Despite the addition of the automated Met Office equipment to the weather station compound, the museum’s observation data still play an important role in climate science and meteorology. We’ll therefore begin by focusing on the production and distribution of the museum data, and its intersection with Met Office generated data during a monthly quality control process conducted at Weston Park.

Photograph of two tipping bucket rain gauges and a solar panel for powering the Met Office equipment in the Sheffield Weston Park weather station compound.
Two tipping bucket rain gauges and a solar panel for powering the Met Office equipment in the Sheffield Weston Park weather station compound.

 

Producing the Museum dataset

The Weston Park Museum climate station has been observing the weather since 1882.

Observations for climate data are made according to a strict routine. Daily data are collected at 9am GMT during winter months and 10am BST during summer months. Historically these observations have been recorded in a Met Office observers’ Blue Book – Metform 3100. They are recorded according to the strict conventions and measurements detailed in The Observer’s Handbook. Completed records are retained in both the Weston Park Museum and Met Office archives.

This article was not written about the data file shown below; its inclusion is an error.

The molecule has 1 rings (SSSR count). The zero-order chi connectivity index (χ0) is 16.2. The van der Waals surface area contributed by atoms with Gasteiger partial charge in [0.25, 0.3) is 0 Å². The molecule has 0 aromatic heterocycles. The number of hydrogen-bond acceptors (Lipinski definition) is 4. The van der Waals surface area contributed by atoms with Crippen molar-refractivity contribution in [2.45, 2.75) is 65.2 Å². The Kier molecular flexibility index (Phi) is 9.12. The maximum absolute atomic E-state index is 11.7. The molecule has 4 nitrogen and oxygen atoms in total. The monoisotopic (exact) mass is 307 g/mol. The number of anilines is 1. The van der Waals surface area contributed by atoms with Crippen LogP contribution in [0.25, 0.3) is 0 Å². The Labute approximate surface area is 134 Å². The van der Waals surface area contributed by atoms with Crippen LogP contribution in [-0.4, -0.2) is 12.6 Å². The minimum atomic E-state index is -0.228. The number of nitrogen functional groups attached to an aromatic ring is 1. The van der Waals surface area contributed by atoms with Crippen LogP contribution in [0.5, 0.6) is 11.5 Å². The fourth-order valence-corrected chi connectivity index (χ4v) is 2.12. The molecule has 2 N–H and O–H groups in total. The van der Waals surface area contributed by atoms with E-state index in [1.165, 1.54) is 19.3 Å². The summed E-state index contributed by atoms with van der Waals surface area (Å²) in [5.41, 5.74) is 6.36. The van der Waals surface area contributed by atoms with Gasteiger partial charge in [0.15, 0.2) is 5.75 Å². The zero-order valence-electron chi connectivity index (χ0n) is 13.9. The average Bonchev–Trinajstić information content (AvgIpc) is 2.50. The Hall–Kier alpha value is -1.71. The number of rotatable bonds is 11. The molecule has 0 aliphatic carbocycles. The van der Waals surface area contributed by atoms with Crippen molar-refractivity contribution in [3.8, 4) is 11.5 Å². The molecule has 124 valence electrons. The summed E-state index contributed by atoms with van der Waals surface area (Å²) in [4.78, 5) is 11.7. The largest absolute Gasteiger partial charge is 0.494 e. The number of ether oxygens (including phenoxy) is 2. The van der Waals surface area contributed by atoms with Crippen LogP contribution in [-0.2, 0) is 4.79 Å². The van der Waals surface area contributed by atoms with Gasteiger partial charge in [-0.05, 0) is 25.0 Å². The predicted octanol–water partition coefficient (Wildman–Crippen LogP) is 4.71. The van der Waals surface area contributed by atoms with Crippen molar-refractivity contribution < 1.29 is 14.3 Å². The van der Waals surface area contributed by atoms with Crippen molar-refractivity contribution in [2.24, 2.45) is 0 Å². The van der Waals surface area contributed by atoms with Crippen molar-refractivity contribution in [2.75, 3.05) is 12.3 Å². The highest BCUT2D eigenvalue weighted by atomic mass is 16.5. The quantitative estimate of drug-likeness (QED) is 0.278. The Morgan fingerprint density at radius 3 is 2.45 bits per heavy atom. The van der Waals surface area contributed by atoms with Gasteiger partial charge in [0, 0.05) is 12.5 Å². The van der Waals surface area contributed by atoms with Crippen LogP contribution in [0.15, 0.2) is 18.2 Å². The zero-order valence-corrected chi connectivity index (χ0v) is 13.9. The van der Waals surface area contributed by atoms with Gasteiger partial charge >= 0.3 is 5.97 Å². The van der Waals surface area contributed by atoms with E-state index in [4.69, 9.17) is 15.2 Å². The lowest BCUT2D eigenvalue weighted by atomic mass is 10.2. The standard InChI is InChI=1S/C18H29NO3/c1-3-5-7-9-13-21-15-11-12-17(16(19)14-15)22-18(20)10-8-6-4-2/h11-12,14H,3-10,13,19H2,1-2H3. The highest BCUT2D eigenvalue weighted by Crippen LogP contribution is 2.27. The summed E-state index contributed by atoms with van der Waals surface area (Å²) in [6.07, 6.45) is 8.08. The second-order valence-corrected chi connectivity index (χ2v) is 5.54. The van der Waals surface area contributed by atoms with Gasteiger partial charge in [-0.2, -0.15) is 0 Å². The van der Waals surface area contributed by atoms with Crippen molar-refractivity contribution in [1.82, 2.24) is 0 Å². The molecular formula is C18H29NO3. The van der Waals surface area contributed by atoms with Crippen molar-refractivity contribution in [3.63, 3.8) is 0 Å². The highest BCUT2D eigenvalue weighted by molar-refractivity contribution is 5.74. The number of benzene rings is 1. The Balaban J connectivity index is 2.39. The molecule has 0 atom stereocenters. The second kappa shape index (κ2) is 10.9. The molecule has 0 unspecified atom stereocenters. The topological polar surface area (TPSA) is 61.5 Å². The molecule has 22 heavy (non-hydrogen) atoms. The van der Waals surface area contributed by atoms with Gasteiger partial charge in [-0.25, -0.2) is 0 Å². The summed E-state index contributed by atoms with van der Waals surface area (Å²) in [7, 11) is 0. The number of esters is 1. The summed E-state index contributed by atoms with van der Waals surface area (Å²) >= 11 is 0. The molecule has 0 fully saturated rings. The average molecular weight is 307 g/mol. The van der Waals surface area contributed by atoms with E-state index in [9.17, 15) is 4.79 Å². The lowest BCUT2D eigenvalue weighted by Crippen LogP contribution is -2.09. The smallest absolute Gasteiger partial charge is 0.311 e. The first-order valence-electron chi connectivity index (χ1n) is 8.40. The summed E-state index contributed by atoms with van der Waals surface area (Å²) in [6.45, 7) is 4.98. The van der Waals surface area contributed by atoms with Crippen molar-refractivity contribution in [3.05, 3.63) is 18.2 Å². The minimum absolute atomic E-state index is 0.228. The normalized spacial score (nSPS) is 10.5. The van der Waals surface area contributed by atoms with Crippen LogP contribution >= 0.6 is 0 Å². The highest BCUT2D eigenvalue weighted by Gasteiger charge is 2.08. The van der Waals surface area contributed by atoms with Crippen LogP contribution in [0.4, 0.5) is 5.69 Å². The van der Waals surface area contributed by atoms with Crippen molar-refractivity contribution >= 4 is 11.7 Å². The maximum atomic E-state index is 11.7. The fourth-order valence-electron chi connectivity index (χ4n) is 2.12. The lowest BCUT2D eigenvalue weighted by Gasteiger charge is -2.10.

These data are generated using the museum’s weather station equipment, which has been automated since around 2000. Since the installation of this automated equipment, hourly readings are taken from which key climate data can be calculated automatically.

All of these weather observation data – including our temperature reading of 18.5°C on 24th June – are automatically written to CSV files and uploaded daily into an Access database by curator Alistair McLean. This database is specifically designed for the purpose of maintaining the station’s weather records and disseminating data and reports to others who are interested in the data.

Ensuring quality

As they are uploaded to the museum’s Access database, data are converted into standardised units. This ensures consistency with Met Office conventions and with observations made in previous years.

Different instruments made by different manufacturers can vary in the type of units they measure (for example – metric or imperial measurements). Changes in instruments over the years can therefore mean changes in unit measurements. This standardisation process means that all data are recorded in the database using the same unit of measurement.

Once the temperature datum has been standardised, the dataset it belongs to is automatically checked for errors. There are acceptable tolerance levels for each type of weather observation. A computer looks at whether our temperature reading is much higher or lower than expected compared with seasonal expectations, manual observations, or other recent observations.